We live in an age of abundance and plenty. Before around 1800, the average European ground out a basic existence on about $3 a day, while today the average American enjoys around $127 a day in food, shelter, energy, and other goods. Millenniums of bare subsistence have given way to two centuries of luxury. What happened?
That's the question Deirdre McCloskey, an economist at the University of Illinois at Chicago, is asking in a sweeping multivolume account of the birth of the Industrial Revolution: the period, starting around 1800, when life improved, suddenly and chaotically, for millions of people across the Western world, as factories opened, cities exploded, and technologies began multiplying.
Economists and historians have varied explanations for what set off the industrial bomb. Most are quantitative in nature: They focus on the expansion of the labor market, on new inventions, or on new patterns of trade or investment. But McCloskey, who also teaches literature and philosophy, has a different theory. As she sees it, it was culture, not economics, that lit the fuse. In her new book, "Bourgeois Dignity: Why Economics Can't Explain the Modern World," she argues that changing attitudes toward innovation and money-making, rather than changing technologies or markets, unleashed industrialization. Essentially, people started seeing business as a dignified pursuit, and it boomed.
McCloskey's explanation fills a gap others have left unfilled. There were big, economically vibrant cities filled with smart people all around the globe — so why did the Industrial Revolution hit Europe and America first? According to McCloskey, it was only there that what she calls the "bourgeois revaluation" persuaded ordinary people not only that they could be entrepreneurs, but also that their neighbors would respect them for it.
In pre-bourgeois Europe, the preservation of order was more important than the generation of new ideas. Power was centralized in royal families and professional guilds. Most importantly, McCloskey argues, ordinary people revered aristocrats and looked down on commercial pursuits. Then, slowly, over the two centuries leading up to the Industrial Revolution, culture changed. A new, bourgeois way of life took hold, in which individuals were allowed and encouraged to be creative self-starters. Owning a shop, running a factory, or inventing a machine had been vulgar pursuits — now they were seen as worthwhile, useful, and dignified. Smart kids, instead of wanting to be gentlemen, aspired to become inventors. One of McCloskey's central insights is that dignified businesspeople act better than undignified ones. As businesspeople and innovators learned to treat one another with increasing honesty, curiosity, and respect, the Industrial Revolution took off.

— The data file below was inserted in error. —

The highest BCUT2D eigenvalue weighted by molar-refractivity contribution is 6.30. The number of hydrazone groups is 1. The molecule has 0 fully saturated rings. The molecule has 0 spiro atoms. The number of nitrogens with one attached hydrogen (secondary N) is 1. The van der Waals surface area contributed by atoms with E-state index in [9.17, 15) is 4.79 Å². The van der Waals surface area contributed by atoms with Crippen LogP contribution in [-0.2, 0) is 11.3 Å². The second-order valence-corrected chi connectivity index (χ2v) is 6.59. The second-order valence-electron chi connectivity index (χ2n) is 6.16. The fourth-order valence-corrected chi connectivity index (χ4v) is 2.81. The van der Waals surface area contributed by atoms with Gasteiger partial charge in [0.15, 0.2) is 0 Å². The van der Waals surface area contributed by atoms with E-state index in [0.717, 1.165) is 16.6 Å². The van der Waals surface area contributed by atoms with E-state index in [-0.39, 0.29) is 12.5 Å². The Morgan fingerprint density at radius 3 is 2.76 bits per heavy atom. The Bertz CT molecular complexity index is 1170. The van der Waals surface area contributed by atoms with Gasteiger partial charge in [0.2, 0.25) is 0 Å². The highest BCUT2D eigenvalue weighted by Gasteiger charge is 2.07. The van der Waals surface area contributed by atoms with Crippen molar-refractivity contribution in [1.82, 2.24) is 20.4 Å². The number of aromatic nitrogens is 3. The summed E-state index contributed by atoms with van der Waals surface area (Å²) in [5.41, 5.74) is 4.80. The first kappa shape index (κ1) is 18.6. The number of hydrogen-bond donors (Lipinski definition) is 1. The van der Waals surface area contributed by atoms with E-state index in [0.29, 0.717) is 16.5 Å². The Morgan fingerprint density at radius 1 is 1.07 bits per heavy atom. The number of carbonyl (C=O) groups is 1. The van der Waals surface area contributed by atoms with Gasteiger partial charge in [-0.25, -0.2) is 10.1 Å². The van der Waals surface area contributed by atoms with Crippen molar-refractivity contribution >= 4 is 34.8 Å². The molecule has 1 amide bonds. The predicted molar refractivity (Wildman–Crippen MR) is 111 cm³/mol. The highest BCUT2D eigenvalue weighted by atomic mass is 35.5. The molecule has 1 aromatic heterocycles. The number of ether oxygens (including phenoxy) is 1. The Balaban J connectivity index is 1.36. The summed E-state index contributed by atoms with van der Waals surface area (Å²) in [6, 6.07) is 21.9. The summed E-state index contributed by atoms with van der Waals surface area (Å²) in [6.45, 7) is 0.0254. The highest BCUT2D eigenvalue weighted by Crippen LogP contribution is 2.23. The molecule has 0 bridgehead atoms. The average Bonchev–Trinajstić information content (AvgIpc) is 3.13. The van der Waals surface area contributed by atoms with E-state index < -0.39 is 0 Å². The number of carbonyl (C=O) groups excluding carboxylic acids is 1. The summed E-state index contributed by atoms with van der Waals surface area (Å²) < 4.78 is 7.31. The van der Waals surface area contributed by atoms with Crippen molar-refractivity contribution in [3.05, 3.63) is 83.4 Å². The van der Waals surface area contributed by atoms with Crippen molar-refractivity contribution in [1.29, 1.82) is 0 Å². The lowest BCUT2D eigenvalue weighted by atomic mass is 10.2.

Thus the bourgeois world in which we live today was born. McCloskey argues that you can see its union of creativity, virtue, and money-making everywhere. She points to the fact that one in 11 Americans wants to start her own business. Or, think of Facebook's Mark Zuckerberg: He says that people start businesses like Facebook not to make money, but just "because they like building things." That's McCloskey's bourgeois outlook at work
McCloskey finds a certain joy in being unconventional. (Until age 52, she was Donald McCloskey; she documented her gender transformation in a memoir, "Crossing.") In "Bourgeois Dignity" and in the series' previous book, "The Bourgeois Virtues," she relishes the irony of defending and reclaiming the word "bourgeois," which has come to be used as an insult. To many people it evokes a combination of hidebound conventionality and snooty consumerism. In fact, she asserts, being bourgeois means having integrity and being creative, courageous, open, and honest. Bourgeois values are what got us here, and can be an antidote to the laziness, greed, and excess that have lately threatened to engulf American business culture.
She wants, too, to challenge partisans on both the left and right who have made a habit of "sneering" at the bourgeoisie. Conservatives, she says, are suspicious of cultural innovation, and look down on the bourgeoisie, labeling them latte liberals. Progressives, meanwhile, turn up their noses at technological innovation, and think of all businesspeople as evil manipulators, like Mr. Burns on "The Simpsons." This is wrong. American politics, McCloskey argues, can turn its back on the bourgeoisie and bourgeois values only at its own peril.
This interview is condensed from two conversations McCloskey had with Ideas from her home in Chicago.
IDEAS: Business might depend on virtue, but it's also dog-eat-dog. In your book you quote a Tammany Hall politician, George Washington Plunkitt, who said that he practiced "honest graft": "I seen my opportunities and I took 'em." What's the difference between bourgeois striving and honest graft? It seems like a subtle difference.
MCCLOSKEY: Exactly. And it's somewhat fragile — that's what alarms me about the 150-year downpour of assaults on the middle class. What I worry about, and I think you can see it happening in business schools, is people say, "Oh well, I'm damned anyway — why bother."
IDEAS: But aren't they right? Isn't the point of business just to make as much money as possible? Max Weber thought that the Industrial Revolution began in a European obsession with "capitalist accumulation."